I went to college to study youth ministry and theology, mostly because at the time it made sense. It was an available course at Nazarene Theological College, and I was interested in working with youth. Little did I know how it would grow and develop me as a person, and help me to influence those young people and leaders whose journeys I have been part of over the years.

In my youth ministry training, I was exposed to subjects such as understanding others, pedagogy (or, as it is also known, informal education), advocacy, youth work in the community, pastoral care for youth, etc. All those subjects formed my journey in youth ministry.

The story in Luke 24: 13-35 of the road to Emmaus is one that resonates with my style of youth ministry. In this story, the resurrected Jesus met a couple of his followers on their journey to Emmaus. He did not impose Himself or reveal who He was or any particular agenda. But along the way, He listened and accompanied them as they explored their concerns. As a result of His presence and conversation, they invited Him into their house because they felt at home and comfortable around Jesus. His time with them helped open their hearts to what the Holy Spirit was saying to them.

Likewise, youth ministry is a journey. It is a two-way road. Young people have as much to teach us as we have to give to them.

We, as leaders, tend to start from the perspective that we know it all. We can often disregard what the youth know and what God is already doing in their lives. We should look at our relationship as walking the journey with them.

To journey with youth, we need to find points of connection with them – maybe a common interest or a hobby or sport. Perhaps we can draw them in through their technological expertise, or understanding of the world. Youth always have something to contribute. 

When I was given the opportunity to coordinate the youth ministry in Eurasia, in consultation with leaders across the region, we made youth ministry training a priority. The purpose of regional NYI coordinator is to equip youth leaders at the local grassroots level to more effectively minister to youth. Every international training should make a local difference for young people in their church.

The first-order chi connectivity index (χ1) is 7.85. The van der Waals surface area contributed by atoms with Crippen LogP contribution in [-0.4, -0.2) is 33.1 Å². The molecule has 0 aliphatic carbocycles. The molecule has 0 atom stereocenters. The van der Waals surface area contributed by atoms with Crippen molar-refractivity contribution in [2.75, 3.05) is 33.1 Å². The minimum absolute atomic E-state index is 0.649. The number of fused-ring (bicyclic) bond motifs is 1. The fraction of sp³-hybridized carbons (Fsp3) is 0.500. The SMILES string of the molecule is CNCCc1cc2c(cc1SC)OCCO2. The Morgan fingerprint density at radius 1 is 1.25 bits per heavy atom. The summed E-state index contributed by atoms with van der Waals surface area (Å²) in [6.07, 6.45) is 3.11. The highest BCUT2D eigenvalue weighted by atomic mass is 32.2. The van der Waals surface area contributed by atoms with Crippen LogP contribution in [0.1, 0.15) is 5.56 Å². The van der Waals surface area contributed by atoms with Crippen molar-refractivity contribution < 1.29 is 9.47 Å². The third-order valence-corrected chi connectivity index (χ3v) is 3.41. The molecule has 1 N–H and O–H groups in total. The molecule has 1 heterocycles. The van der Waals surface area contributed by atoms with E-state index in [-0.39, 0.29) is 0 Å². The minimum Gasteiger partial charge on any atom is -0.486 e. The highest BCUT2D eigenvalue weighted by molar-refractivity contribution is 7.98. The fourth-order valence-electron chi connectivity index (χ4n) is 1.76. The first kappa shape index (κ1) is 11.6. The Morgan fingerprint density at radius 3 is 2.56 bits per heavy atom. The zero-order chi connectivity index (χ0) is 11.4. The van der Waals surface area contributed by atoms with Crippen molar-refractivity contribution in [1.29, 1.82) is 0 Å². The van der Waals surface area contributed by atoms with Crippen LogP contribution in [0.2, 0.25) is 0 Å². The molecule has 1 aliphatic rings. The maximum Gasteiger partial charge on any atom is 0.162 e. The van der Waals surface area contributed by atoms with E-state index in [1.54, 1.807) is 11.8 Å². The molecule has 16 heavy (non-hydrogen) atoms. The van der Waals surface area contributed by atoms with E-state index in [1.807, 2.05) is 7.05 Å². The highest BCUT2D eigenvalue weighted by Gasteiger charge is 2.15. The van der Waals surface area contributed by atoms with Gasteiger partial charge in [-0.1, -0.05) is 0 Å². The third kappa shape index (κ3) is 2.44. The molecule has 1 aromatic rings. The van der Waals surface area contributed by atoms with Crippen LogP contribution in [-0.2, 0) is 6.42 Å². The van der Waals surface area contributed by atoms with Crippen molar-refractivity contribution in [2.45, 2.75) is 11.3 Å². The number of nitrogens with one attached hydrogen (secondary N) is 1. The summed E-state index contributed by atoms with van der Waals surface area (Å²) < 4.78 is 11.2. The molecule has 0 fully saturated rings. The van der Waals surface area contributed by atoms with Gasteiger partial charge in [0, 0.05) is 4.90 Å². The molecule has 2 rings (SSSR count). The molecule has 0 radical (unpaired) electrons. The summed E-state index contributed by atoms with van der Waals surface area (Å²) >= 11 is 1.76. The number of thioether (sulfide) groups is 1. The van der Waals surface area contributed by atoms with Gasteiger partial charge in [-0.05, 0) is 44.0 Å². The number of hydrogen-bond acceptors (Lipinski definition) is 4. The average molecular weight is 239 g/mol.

Nazarene Theological College in Manchester has helped us develop our training by allowing Rev Louise Kenyon to design and tailor a training tool called Nexūs to meet our current needs. Nexūs is an intensive course over a minimum of two-weekends in which people are invited to prepare themselves better for youth leadership.

Over the past two years, we have delivered Nexūs training in eight locations across Eurasia, with 132 students participating from 22 different districts. The training is delivered in two segments of one, two or three days long. The material has been translated into seven languages. It is our goal to reach all 52 districts of Eurasia in the next three years.

Our most recent Nexūs was held in Manchester. Alexandra Marinescu, from the Bucharest Church of the Nazarene in Romania (Biserica Nazarineanului Binescuvantarea, Bucarest) took part. She says that this training opened her eyes to God’s calling to youth ministry, while also providing her with the tools to answer His call.
Read her story.

Thank you to all of those who have supported us and opened the doors of your churches to deliver Nexūs.

Please pray for more resources and doors to be open so that we can continue equipping youth leaders across our region and beyond.

— Written by Diego Lopez who is the Eurasia Region youth leader. Learn more about Nazarene Youth International in Eurasia: www.eurasianyi.org.

This article was published in the May edition of Where Worlds Meet.